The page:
Earthship Homes use approximately 45 per cent recycled materials. Old tyres, glass bottles and drinks cans are all essential construction materials. Michael Reynolds the inventor and owner of Earthships Biotecture describes the buildings as vessels. “These vessels encounter the phenomena of the earth, to provide sustenance for people.” These vessels do everything for themselves, producing all the electricity, collecting all its drinking water and taking care of all wastewater.
Construction prices may vary from $110 per square foot to $1.5 million bunkers. An Earthship vessel requires a lot of labour and dedication to the Earthship ethos. Everything from collecting all the necessary materials available locally to pounding the tyres for the vessel frame. Typically, a tyre used in an Earthship home is packed with 136kg (300lb) of earth.
Earthship vessels are self-sustaining homes constructed from reclaimed materials.
Earthship homes are unique because they do not require utility grids, water and sewage pipelines. Therefore, giving the vessel owner physically independence. Each vessel gets everything its inhabitants need from nature. Sun, rain, gravity, wind, condensation, convection all come together to create a living breathing habitat that takes care of its occupants.
Michael Reynolds says the six essential things that humanity needs are water, electricity, comfortable shelter, sewage treatment, garbage and food. The Earthship proposes to provide all these things at no additional cost to its inhabitants.
Over the past 30 years, the design of the Earthship Homes varied considerably. From Mexico to Malawi, India, Canada and the Philippines. It appears the Earthships homes work best in warm climates. Colder climates require additional heating sources to keep the home temperature regulated during the winter months.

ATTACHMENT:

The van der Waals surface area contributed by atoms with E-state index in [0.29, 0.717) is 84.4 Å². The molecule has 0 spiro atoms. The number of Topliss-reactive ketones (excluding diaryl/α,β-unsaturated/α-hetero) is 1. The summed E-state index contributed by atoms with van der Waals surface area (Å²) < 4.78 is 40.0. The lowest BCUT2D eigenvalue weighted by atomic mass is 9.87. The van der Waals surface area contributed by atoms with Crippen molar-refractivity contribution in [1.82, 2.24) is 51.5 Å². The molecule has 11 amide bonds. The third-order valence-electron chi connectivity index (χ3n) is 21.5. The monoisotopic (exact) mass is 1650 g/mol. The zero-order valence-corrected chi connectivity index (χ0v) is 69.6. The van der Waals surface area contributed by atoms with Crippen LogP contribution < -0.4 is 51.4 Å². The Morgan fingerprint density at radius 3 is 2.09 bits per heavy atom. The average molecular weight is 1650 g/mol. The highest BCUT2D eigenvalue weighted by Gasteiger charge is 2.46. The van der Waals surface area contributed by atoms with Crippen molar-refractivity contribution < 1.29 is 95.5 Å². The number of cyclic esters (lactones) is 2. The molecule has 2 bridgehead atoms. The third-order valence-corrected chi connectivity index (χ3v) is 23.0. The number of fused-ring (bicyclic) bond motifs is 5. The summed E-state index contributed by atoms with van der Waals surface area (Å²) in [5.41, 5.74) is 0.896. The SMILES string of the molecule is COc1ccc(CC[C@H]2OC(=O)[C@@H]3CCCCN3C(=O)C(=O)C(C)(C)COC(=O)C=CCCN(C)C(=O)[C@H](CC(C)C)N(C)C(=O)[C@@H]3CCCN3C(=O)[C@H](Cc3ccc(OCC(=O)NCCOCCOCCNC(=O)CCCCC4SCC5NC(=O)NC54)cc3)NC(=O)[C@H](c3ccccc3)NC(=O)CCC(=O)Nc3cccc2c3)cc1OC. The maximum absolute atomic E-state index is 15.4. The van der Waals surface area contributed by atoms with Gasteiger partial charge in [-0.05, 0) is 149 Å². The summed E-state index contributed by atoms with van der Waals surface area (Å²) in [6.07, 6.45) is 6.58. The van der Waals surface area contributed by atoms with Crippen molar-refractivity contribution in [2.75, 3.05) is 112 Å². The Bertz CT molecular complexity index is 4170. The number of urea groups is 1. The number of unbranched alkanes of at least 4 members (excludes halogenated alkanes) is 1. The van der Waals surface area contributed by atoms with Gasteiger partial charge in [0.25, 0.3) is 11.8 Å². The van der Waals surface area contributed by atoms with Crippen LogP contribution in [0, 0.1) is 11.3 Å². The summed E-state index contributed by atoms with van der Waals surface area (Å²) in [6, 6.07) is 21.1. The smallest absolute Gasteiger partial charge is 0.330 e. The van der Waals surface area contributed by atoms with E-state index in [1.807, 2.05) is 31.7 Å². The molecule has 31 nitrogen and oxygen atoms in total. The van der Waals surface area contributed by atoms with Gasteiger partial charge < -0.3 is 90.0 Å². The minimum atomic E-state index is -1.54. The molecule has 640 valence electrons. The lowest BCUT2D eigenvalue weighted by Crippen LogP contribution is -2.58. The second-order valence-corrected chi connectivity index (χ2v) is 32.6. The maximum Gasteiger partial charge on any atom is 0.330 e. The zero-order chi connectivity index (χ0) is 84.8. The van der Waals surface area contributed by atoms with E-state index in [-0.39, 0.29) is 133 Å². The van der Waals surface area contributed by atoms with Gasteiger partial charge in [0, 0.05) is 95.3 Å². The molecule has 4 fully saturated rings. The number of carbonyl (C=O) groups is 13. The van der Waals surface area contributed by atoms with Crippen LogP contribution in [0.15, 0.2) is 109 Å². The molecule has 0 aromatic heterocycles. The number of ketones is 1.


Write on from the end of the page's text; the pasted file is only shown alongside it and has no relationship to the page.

Before the construction phase, it is recommended you consider energy modelling to predict the particular energy performance of your vessel. Modelling software look at a variety of things including insulation thicknesses, they can account for sun angles and micro climates. Thus, informing you whether your interior climate and temperatures are appropriate for an Earthship Home.
Adaptations to Consider
Critics of these homes argue about the door and window design, room placement, lack of separation of the house from the greenhouse. As well as, the abundance of underground insects in the home and leaking roofs are design problems. Furthermore, another major concern is the off-gassing of the tyres, which could potentially expose vessel occupants to volatile chemicals and heavy metal. The thermal mass is attributed to the thick earth berm and packed earth walls, not the tyres.
Alternative adaptations include an aquaponics household system for water purification and greywater harvesting. Hydroponics is ideal in the greenhouse for leaf vegetables. Solar panels and solar water heaters are recommended. Biogas would be ideal for food waste, other organic non-food waste should be composted. Additionally, vermiculture would work well for toilets.
Presently, there are various ways to upgrade the Earthship design with modern sustainable technologies. However, the installation and improvements mentioned do not necessarily save money but they do reduce grid dependency.
Above is a video of fabulous Taso, New Mexico Earthship.
Below is a video of the Groundhouse an Earthship vessel constructed in Brittany, France.